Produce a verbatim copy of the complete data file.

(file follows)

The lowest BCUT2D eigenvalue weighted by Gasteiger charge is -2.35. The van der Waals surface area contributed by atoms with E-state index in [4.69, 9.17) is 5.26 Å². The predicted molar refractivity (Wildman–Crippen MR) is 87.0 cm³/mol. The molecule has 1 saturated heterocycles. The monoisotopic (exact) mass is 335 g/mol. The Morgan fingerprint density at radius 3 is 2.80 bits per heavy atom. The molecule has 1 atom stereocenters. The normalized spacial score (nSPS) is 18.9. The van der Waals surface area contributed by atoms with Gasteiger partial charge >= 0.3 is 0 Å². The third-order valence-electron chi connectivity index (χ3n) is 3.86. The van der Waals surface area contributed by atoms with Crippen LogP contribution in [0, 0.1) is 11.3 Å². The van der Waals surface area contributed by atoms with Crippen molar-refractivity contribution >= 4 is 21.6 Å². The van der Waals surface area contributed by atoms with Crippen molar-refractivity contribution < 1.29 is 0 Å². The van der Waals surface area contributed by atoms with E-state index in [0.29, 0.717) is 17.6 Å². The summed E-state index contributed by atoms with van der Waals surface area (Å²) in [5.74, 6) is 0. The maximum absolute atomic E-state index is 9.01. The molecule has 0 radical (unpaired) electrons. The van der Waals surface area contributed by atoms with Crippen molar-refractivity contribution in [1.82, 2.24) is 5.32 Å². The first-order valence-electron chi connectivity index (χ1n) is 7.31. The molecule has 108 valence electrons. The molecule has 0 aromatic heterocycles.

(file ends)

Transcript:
The lowest BCUT2D eigenvalue weighted by Gasteiger charge is -2.35. The van der Waals surface area contributed by atoms with E-state index in [4.69, 9.17) is 5.26 Å². The predicted molar refractivity (Wildman–Crippen MR) is 87.0 cm³/mol. The molecule has 1 saturated heterocycles. The monoisotopic (exact) mass is 335 g/mol. The Morgan fingerprint density at radius 3 is 2.80 bits per heavy atom. The molecule has 1 atom stereocenters. The normalized spacial score (nSPS) is 18.9. The van der Waals surface area contributed by atoms with Gasteiger partial charge >= 0.3 is 0 Å². The third-order valence-electron chi connectivity index (χ3n) is 3.86. The van der Waals surface area contributed by atoms with Crippen LogP contribution in [0, 0.1) is 11.3 Å². The van der Waals surface area contributed by atoms with Crippen molar-refractivity contribution >= 4 is 21.6 Å². The van der Waals surface area contributed by atoms with Crippen molar-refractivity contribution < 1.29 is 0 Å². The van der Waals surface area contributed by atoms with E-state index in [0.29, 0.717) is 17.6 Å². The summed E-state index contributed by atoms with van der Waals surface area (Å²) in [5.74, 6) is 0. The maximum absolute atomic E-state index is 9.01. The molecule has 0 radical (unpaired) electrons. The van der Waals surface area contributed by atoms with Crippen molar-refractivity contribution in [1.82, 2.24) is 5.32 Å². The first-order valence-electron chi connectivity index (χ1n) is 7.31. The molecule has 108 valence electrons. The molecule has 0 aromatic heterocycles.